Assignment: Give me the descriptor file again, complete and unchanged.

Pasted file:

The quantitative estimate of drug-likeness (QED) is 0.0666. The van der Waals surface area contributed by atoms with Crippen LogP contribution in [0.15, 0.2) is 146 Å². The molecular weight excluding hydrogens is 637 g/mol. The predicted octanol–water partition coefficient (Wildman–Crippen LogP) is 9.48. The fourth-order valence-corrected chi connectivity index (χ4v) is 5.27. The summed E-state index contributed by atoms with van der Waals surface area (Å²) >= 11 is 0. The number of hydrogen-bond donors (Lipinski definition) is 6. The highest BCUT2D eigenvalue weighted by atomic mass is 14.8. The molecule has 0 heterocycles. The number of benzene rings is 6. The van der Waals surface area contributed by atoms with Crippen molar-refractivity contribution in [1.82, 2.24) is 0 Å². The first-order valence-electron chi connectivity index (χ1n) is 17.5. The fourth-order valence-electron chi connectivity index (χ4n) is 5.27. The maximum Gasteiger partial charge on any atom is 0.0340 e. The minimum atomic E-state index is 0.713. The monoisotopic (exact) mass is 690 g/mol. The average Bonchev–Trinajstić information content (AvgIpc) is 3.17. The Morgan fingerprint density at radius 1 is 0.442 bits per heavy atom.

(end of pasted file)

The quantitative estimate of drug-likeness (QED) is 0.0666. The van der Waals surface area contributed by atoms with Crippen LogP contribution in [0.15, 0.2) is 146 Å². The molecular weight excluding hydrogens is 637 g/mol. The predicted octanol–water partition coefficient (Wildman–Crippen LogP) is 9.48. The fourth-order valence-corrected chi connectivity index (χ4v) is 5.27. The summed E-state index contributed by atoms with van der Waals surface area (Å²) >= 11 is 0. The number of hydrogen-bond donors (Lipinski definition) is 6. The highest BCUT2D eigenvalue weighted by atomic mass is 14.8. The molecule has 0 heterocycles. The number of benzene rings is 6. The van der Waals surface area contributed by atoms with Crippen molar-refractivity contribution in [1.82, 2.24) is 0 Å². The first-order valence-electron chi connectivity index (χ1n) is 17.5. The fourth-order valence-electron chi connectivity index (χ4n) is 5.27. The maximum Gasteiger partial charge on any atom is 0.0340 e. The minimum atomic E-state index is 0.713. The monoisotopic (exact) mass is 690 g/mol. The average Bonchev–Trinajstić information content (AvgIpc) is 3.17. The Morgan fingerprint density at radius 1 is 0.442 bits per heavy atom.